As part of the Minnesota Department of Agriculture’s (MDA’s) mission to assist farmers with resource management and protection, the MDA is measuring water runoff quantity and quality from farm fields to determine practices best suited to protect our water and soil resources. One of the tools used in this work is a rainfall simulator. The rainfall simulator produces a storm event with a chosen rainfall intensity to a confined soil surface area. We measure water runoff volume, sediment, and nutrients.
On-farm research incorporates the complexities of working farms.
The rainfall simulator is used in on-farm research and demonstration. We are able to apply a storm event with a chosen rainfall intensity to a confined soil surface area, 24’ long by 3’ wide. We measure:
Because we know how much water was applied and how much ran off, we can calculate how much water infiltrated into the soil. By allowing the water to enter the soil, it is available for use by the crop rather than as run-off from the farm field.
Collecting water runoff samples from a rainfall simulation plot in pasture. Photo courtesy Mark Zumwinkle, MDA.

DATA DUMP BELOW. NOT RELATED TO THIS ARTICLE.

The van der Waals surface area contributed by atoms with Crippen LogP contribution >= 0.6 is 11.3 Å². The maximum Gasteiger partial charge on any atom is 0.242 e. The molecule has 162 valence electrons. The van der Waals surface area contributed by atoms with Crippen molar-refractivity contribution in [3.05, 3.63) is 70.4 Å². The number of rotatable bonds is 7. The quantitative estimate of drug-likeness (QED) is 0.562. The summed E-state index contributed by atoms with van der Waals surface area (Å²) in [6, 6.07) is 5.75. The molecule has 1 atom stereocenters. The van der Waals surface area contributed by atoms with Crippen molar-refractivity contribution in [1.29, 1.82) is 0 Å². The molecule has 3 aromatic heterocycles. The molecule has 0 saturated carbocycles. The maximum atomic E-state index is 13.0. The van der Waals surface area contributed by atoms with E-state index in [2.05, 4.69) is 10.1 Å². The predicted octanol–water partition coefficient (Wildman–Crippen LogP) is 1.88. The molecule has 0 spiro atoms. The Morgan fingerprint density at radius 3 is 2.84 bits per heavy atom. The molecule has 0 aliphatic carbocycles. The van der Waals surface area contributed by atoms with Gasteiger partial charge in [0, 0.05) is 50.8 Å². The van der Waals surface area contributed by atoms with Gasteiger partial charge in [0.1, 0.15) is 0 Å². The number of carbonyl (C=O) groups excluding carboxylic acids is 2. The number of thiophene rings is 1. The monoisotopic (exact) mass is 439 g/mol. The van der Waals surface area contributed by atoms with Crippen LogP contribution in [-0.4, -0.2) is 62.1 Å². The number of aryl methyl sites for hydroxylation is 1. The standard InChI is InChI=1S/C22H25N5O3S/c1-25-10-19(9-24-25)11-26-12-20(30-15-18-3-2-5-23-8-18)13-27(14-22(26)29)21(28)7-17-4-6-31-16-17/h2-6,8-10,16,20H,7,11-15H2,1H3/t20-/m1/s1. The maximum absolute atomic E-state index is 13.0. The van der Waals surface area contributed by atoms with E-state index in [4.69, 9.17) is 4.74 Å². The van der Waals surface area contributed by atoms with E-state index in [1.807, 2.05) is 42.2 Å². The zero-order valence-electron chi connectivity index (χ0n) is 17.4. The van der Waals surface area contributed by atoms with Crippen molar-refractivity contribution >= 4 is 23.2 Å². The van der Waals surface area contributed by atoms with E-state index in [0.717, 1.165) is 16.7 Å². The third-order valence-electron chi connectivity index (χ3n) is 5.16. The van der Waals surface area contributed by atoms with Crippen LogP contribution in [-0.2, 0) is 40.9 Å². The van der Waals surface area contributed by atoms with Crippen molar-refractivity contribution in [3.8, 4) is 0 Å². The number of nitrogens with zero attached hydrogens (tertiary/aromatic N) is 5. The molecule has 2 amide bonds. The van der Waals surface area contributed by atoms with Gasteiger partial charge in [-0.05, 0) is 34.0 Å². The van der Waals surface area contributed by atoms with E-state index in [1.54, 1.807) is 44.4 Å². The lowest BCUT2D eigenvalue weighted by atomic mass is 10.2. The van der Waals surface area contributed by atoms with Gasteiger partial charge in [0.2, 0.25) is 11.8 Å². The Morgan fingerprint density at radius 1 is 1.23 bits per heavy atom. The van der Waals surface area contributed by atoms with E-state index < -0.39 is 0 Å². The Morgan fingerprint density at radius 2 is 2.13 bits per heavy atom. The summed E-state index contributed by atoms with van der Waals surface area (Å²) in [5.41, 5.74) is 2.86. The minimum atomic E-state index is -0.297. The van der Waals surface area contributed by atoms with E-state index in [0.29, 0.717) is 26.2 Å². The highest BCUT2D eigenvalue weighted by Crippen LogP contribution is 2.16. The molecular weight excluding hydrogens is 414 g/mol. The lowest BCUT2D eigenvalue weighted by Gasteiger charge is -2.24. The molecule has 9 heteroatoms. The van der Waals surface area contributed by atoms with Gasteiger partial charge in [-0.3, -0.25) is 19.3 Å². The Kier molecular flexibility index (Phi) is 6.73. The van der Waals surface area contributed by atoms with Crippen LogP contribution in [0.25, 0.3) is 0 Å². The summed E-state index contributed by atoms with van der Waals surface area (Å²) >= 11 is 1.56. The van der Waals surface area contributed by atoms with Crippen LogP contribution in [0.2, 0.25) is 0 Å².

Most importantly we provide the educational experience for farmers, landowners, and natural resource agents to witness how much water moves off or infiltrates into the soil. This is an opportunity for them to discuss alternatives, to hybridize their management, and to adapt tillage equipment to optimize water flow and crop development (possible win-win).
Observing rainfall infiltrating into the soil provides important insights into the physical properties of soil that affect crop production. These properties include: surface sealing, macroporosity, aggregate stability, and the interaction between these properties, crop residue, and the plant canopy.
Rainfall simulation evaluates the effectiveness of cropping infiltration with systems to maximize water infiltration into the soil. Systems studied includes conservation tillage, cover crops, pasture system, and manure management.
View of the rainfall simulation set-up. Photo courtesy Mark Zumwinkle, MDA.
Collecting water runoff samples from a rainfall simulation plot in soybeans. Photo courtesy Mark Zumwinkle, MDA.
Mark Zumwinkle, Soil Scientist/ResearcherMark.Zumwinkle@state.mn.us ~ 651-201-6240Ag Marketing & Development Division
Minnesota Department of Agriculture (MDA), 625 Robert Street N, St. Paul, MN 55155-2538, firstname.lastname@example.org